In laying down the neural circuitry of the developing brain, billions of neurons must first migrate to their correct destinations and then form complex synaptic connections with their new neighbors.
When the process goes awry, neurodevelopmental disorders such as mental retardation, dyslexia or autism may result. Researchers at the University of North Carolina at Chapel Hill School of Medicine have now discovered that establishing the neural wiring necessary to function normally depends on the ability of neurons to make finger-like projections of their membrane called filopodia.
The finding, published as the cover story of the Sept. 4 issue of the journal Cell, indicates that the current notion regarding how cells change shape, migrate or differentiate needs to be revisited.
Scientists have thought that the only way for a cell to morph and move is through the action of the cytoskeleton or the scaffold inside the cell, pushing membrane forward or sucking it in, said senior study investigator Franck Polleux, Ph.D., associate professor of pharmacology at the UNC School of Medicine.
But Polleux’s study shows that the brain protein srGAP2 can also impose cell shape by directly bending membranes, forming filopodia as a mean to control the migration and branching of neurons during brain development.
Interestingly, srGAP2 is one of a family of proteins that have been implicated in a severe mental retardation syndrome called the 3p- syndrome. Therefore this research could also yield important insights into the underlying causes of this and other forms of mental retardation.
Polleux and his colleagues began looking at srGAP2 because the gene was almost exclusively “turned on” or expressed during brain development. The brain protein contains a unique combination of domains – small functional chunks of protein sequence that may be common to other proteins as well. The star of these domains is one called the F-BAR domain, one of a handful of similarly termed “BAR domains” that have recently become a hotbed of research.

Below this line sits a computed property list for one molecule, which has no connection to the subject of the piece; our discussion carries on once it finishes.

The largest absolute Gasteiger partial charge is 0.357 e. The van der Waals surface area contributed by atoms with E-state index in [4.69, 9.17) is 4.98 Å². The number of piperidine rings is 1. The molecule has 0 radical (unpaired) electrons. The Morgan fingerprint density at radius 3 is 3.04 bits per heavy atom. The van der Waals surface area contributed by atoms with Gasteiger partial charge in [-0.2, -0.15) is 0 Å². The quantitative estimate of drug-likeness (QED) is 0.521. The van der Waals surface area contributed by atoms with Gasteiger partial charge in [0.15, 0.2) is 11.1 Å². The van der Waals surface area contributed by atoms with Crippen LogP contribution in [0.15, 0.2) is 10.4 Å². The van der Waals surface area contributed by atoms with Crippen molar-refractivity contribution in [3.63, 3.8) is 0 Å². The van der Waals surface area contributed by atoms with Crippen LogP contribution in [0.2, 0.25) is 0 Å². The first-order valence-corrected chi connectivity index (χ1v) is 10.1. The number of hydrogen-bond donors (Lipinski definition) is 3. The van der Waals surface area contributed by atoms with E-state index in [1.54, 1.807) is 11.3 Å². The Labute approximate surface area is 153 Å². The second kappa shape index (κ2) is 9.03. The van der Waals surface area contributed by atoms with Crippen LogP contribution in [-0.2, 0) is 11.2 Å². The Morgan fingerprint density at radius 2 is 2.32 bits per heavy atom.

The UNC researchers were among the first to master a laboratory technique that enabled them to manipulate which genes are turned on or off in neurons, a notoriously difficult cell type.
Working with slices of mouse brain, they used electrical current to introduce pieces of genetic material that would either ramp up or, conversely, knock down the action of the protein’s F-BAR domain. They then cultured brain slices in petri dishes allowing researchers to watch how the neurons behaved ’in the wild’ in their native environment. When the researchers ramped up the activity of the domain, they saw that the neurons formed the finger-like filopodia which blocked migration by inducing too many branches.
“The textbook notion is that F-BAR proteins fold inward, but here we show it can do the opposite” said Polleux. “This is a completely novel mechanism for producing filopodia.”
The researchers then found that when they reduced the expression of this protein, the neurons migrated at a faster rate and branched less. Under a microscope, neurons move like little inchworms. In front, the long thin cellular protrusion of the neuron extends, pauses, then drags the bulbous cell body behind it, then extends again, and so on.
Polleux says the F-BAR domain of srGAP2 appears to tightly control the amount of branching neurons undergo so they can be more streamlined when they need to migrate, and branch when they need to establish connections with other neurons.
Because disruptions in these critical connections would have detrimental effects on brain development, Polleux will now collaborate with clinicians at UNC to determine whether mutations in the srGAP2 gene are involved in autism or in other forms of mental retardation in addition to the 3p- syndrome. His laboratory is also interested in determining the function of approximately 25 other genes containing F-BAR-like domains, many of which are expressed in the developing brain.
Funding for the studies led at UNC came from the National Institutes of Health and the Pew Charitable Trusts. Study co-authors from UNC include Sabrice Guerrier, Ph.D., former graduate student; Jaeda Coutinho-Budd, graduate student; Takayuki Sassa, Ph.D., former postdoctoral fellow; Aurélie Gresset, graduate student; and Nicole Vincent Jordan, graduate student.
Cite This Page: